Baby Boomer echoes

by Teresa R. Zaverl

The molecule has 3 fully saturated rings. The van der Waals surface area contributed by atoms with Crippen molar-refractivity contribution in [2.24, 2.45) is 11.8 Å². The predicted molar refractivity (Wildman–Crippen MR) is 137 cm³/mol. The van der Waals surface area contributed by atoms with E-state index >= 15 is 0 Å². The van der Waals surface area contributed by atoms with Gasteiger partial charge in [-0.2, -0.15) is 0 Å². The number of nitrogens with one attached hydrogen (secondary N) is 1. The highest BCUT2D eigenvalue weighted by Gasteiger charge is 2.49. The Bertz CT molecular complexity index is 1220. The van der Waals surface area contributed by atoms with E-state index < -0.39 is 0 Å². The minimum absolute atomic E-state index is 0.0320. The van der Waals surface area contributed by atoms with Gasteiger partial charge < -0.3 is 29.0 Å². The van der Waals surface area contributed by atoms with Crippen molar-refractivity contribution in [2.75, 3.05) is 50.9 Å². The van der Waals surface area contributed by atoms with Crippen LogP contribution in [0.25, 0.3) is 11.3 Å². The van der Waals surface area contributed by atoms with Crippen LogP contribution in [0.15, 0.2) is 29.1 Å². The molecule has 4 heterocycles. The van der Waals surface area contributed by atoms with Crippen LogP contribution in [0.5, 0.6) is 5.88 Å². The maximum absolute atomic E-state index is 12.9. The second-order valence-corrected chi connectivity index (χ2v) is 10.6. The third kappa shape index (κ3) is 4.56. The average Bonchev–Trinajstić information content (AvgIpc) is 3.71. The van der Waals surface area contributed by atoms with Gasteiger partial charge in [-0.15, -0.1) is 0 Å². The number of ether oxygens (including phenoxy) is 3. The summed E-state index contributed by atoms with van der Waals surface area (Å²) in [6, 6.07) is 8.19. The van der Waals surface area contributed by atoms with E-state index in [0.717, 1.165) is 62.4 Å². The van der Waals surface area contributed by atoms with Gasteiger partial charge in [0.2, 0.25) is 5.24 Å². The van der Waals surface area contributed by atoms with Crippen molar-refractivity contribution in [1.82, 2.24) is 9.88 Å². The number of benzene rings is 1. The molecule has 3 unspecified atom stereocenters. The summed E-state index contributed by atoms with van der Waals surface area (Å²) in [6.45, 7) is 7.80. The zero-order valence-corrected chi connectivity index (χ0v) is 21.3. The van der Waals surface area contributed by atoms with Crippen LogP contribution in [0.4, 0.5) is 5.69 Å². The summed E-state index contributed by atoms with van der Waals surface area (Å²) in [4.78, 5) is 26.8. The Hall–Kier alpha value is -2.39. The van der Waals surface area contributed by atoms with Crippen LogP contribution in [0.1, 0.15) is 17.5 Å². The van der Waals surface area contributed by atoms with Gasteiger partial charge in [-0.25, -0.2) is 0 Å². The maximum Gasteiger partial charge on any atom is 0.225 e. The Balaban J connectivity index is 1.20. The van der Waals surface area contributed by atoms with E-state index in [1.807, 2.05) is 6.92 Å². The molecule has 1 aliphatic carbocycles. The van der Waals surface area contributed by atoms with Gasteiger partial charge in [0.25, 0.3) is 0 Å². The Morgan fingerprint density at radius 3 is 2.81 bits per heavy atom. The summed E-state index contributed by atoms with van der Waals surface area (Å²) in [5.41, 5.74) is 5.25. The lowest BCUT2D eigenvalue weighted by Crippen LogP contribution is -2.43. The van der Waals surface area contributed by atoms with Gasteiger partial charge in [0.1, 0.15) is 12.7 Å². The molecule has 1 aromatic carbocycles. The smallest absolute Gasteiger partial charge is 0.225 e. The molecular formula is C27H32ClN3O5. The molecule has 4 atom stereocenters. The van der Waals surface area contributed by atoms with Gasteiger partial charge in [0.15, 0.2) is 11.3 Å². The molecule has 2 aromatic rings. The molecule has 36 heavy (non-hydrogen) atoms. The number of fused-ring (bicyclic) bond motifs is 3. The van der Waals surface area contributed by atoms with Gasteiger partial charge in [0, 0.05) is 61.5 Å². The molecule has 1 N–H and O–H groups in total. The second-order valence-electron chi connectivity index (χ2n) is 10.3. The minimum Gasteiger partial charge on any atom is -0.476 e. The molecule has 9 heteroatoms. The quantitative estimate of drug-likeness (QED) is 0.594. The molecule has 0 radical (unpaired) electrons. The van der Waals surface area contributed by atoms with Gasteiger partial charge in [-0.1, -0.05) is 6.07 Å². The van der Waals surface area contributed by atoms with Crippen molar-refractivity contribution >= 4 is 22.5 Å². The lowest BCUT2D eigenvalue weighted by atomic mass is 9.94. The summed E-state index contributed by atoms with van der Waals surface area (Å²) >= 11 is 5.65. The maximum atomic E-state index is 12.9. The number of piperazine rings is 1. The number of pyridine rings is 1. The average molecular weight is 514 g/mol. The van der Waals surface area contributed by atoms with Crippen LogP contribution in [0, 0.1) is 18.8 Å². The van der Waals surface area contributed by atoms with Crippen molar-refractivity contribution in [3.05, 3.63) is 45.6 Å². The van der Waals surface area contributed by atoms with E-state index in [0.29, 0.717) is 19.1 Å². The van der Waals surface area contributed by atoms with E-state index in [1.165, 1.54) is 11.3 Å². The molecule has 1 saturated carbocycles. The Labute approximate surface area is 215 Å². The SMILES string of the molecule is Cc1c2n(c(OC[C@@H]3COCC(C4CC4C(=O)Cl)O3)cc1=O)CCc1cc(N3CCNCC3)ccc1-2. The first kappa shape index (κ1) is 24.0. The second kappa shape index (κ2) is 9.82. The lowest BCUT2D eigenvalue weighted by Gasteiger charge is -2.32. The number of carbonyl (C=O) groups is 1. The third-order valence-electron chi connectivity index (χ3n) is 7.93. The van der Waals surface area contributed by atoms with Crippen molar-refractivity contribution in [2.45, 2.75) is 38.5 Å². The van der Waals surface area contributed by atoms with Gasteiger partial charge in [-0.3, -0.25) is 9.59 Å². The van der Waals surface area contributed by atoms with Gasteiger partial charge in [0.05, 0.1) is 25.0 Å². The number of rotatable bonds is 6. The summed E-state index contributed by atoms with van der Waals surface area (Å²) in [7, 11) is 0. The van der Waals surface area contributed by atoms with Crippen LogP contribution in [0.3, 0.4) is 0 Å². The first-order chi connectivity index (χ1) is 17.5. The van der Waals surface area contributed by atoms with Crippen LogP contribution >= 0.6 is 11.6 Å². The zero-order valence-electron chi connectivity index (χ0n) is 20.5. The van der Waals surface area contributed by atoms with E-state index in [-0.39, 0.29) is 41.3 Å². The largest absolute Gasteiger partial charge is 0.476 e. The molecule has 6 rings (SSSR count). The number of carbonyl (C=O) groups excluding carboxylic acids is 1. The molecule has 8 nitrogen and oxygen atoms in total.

A couple of weeks ago I reminisced about Ms. Delores Wood and I could have said more about her in tribute. <BR><BR>She exemplified her profession and probably shot the mark of that tough job dealing with young minds, seeking out potential thinkers, doing her best to expose us to the world beyond Ely.<BR><BR>While most Ely Boomers remember Ms. Wood we can’t forget the rest of the teaching staff.<BR><BR>Most of us grew up under the tutelage of teachers who taught our folks or older siblings.<BR><BR>We probably started kindergarten with Ms. Call or Ms. Merril - if you attended the Ely Elementary School. <BR><BR>They were our substitute moms for at least a couple hours a day and exposed us to becoming social creatures away from home ties and mom’s apron strings.<BR><BR>Where else did most of us experience someone who could play piano and sing songs like “Itsy Bitsy Spider?” <BR><BR>Not that our moms at home weren’t talented and caring, but teachers were different. <BR><BR>They weren’t under the pressure of family duties; they spent their time socializing us, focussing us on our life ahead.<BR><BR>Most of the women teaching back in Boomer days were single. They had a career carved out, and though they weren’t moms, they must have liked kids and wanted to instill or plant a seed of knowledge - knowing that seed could take you anywhere.<BR><BR>Boomers grew up during the space age, new math, war and a lot of political turmoil. <BR><BR>Teachers were kind of an anchor or a safe harbor, prodding us to learn new things, to study and possibly change the world into a different and better place.<BR><BR>Ely High School reminds us of some of those teachers who are now mostly departed or retired, who did their daily duty. I guess most of them did it for at least 30 years, and if one looks back they did impact our lives.<BR><BR>How could we forget our first experiences in the field of science? We had guys like Howard Anderson, John Ackerman, Lauren Leino, Fred McReady, George Banovitz, and not to forget ladies like Ms. McLeod and Ms. Tornquist.<BR><BR>Science teachers exposed us to the elements, the earth’s rotations and planetary alignment. We absorbed the latest on genetics (remember the genetic code and the DNA helix?) <BR><BR>We received dissecting kits and explored the innards of night crawlers, frogs and some little perch. <BR><BR>We learned the ins and outs of operating a microscope, prepared our own slides and even found out by puncture what blood type we were.<BR><BR>Labs were plentiful in chemistry or physics, and I guess a lot of concoctions like mothballs and small explosives came out of the place, not to mention the motion experiments.<BR><BR>Botany and zoology reigned, and our school had a great green house right off the biology classroom. There used to be some prize plants tended in there under the care of Mr. Leino. <BR><BR>I see it’s empty now, and makes me a little sad. Growing things should be good learning experiences, but I suppose health laws and pest control take those old memories away.<BR><BR>Science teachers then and now must have tons of patience. Let kids load into a lab and be prepared for the unexpected.<BR><BR>This Boomer remembers a few incidences. <BR><BR>When Boomers filled the school and lab sizes were huge, worry over lighting Bunsen burners and gas jets could take a toll on the teacher involved. There were accidents, some scary to observers, but teachers had it in control.<BR><BR>Without their expertise we could’ve leveled the school or filled a burn unit. <BR><BR>Hats off to your caring observation while we were supposed to be learning what all the elements were about.<BR><BR>This article is continuing next week and maybe more - taking us back to some of the memories of teachers, subjects and the school back in Boomer times.<BR><BR>